European tourist hotspot charging £4.30 tourist tax just to get into the village

As the anti-tourism sentiment gains momentum worldwide, another European destination is taking a leaf out of Venice's book by introducing an entry fee for visitors. Tourism is on the brink of a full-scale comeback post-pandemic, with the UN World Tourism Organisation predicting that 2024 will see record-breaking numbers of international tourists.

The idyllic Swiss mountain village of Lauterbrunnen, famed for its Alpine waterfalls and cliffs, has been inundated with tourists, leading to litter-strewn streets, sky-high rents, jam-packed roads, car parks at bursting point, and reports of unruly behaviour from visitors in local media outlets.

"We feel like employees in an amusement park," lamented Lauterbrunnen's village priest Markus Tschanz to SRF, the Swiss public radio, last year, echoing the frustrations of the 2,400-strong local population.

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Despite its Instagram-worthy scenery, the majority of tourists only make fleeting day trips to Lauterbrunnen, contributing minimally to the local economy. In response, the village is considering imposing a £4.33 entry fee, applicable even to those arriving by car, reports the Express.

This move mirrors Venice's earlier initiative, where a £4.30 "tourist tax" was levied on short-term visitors, effective until May 5 and on weekends up to July 14. Venice made history as the first city to introduce such a charge, aiming to curb the overwhelming crowds during peak seasons.

Last month, a protest against this controversial decision took place in Venice, leading to violent clashes between the demonstrators and the police. It's believed that the tax could significantly reduce the estimated 30 million visits made to Venice each year.

"The exception would be guests who have booked an offer such as a hotel or an excursion or who arrive by public transport," stated Lauterbrunnen's Mayor Karl Napflin.

Random checks will be conducted in the village to ensure compliance with the payment. However, further details on how the fee will be implemented are still needed, making it unlikely for it to be introduced this summer.

However, some are sceptical that the entry fee will effectively control visitor numbers, "...at least it could raise money that could be invested in measures to better manage visitor flows or capacities, or compensate for damages.Most tourism fees up to now don't really curb the numbers. But they give some leeway when it comes to managing tourism development," commented Fabian Weber, a researcher into tourism at the Lucerne University of Applied Sciences and Arts.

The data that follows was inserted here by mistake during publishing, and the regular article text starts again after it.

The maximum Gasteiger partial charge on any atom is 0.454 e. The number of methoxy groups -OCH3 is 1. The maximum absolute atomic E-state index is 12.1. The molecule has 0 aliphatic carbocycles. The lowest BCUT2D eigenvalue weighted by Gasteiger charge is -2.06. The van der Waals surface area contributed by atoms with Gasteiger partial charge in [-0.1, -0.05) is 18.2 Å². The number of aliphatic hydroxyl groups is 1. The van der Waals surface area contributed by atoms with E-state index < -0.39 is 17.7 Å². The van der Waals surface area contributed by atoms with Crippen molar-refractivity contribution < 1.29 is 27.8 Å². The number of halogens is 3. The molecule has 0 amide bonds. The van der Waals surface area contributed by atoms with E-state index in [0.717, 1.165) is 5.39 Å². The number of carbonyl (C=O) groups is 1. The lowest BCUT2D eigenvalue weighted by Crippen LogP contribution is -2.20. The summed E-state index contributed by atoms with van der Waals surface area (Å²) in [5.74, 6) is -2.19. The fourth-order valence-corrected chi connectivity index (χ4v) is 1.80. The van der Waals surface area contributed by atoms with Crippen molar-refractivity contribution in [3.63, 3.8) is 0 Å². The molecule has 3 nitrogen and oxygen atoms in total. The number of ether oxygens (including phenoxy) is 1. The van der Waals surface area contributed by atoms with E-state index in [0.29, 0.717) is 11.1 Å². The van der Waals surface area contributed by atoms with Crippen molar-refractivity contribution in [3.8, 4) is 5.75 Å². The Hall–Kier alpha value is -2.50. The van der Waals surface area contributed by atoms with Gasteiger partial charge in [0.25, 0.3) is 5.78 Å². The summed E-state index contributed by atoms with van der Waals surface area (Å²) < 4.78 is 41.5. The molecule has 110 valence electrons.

This wasn't the first village in the area to grapple with the challenges of excessive tourism. Iseltwald found itself overwhelmed after becoming a hotspot for fans of the Netflix hit, 'Crash Landing on You', in 2022.

Reportedly, up to 12 coaches full of tourists would arrive daily, only to depart having spent very little. In response, the village introduced a selfie tax for visitors, charging around £4.

"Platforms such as Airbnb are not just increasing accommodation capacity but are also changing the morphology of a city. In other words, they are changing the way a city develops and is structured," commented Sina Hardaker, an economic geographer at the Julius Maximilian University of Wurzburg.

The surge of social media has fuelled a craze among a new generation to snap selfies against backdrops of iconic art, architecture, or natural wonders that become internet sensations.

As per the United Nations World Tourism Organization (UNWTO), international tourism in 2023 concluded at 88 percent of the pre-pandemic figures, with about 1286 million overnight stays recorded. Global tourism is on track for a complete rebound from the pandemic's impact this year, with early projections suggesting a two percent increase over the 2019 numbers in international tourist arrivals.

Hence, the adverse effects of overtourism are set to continue sparking debate.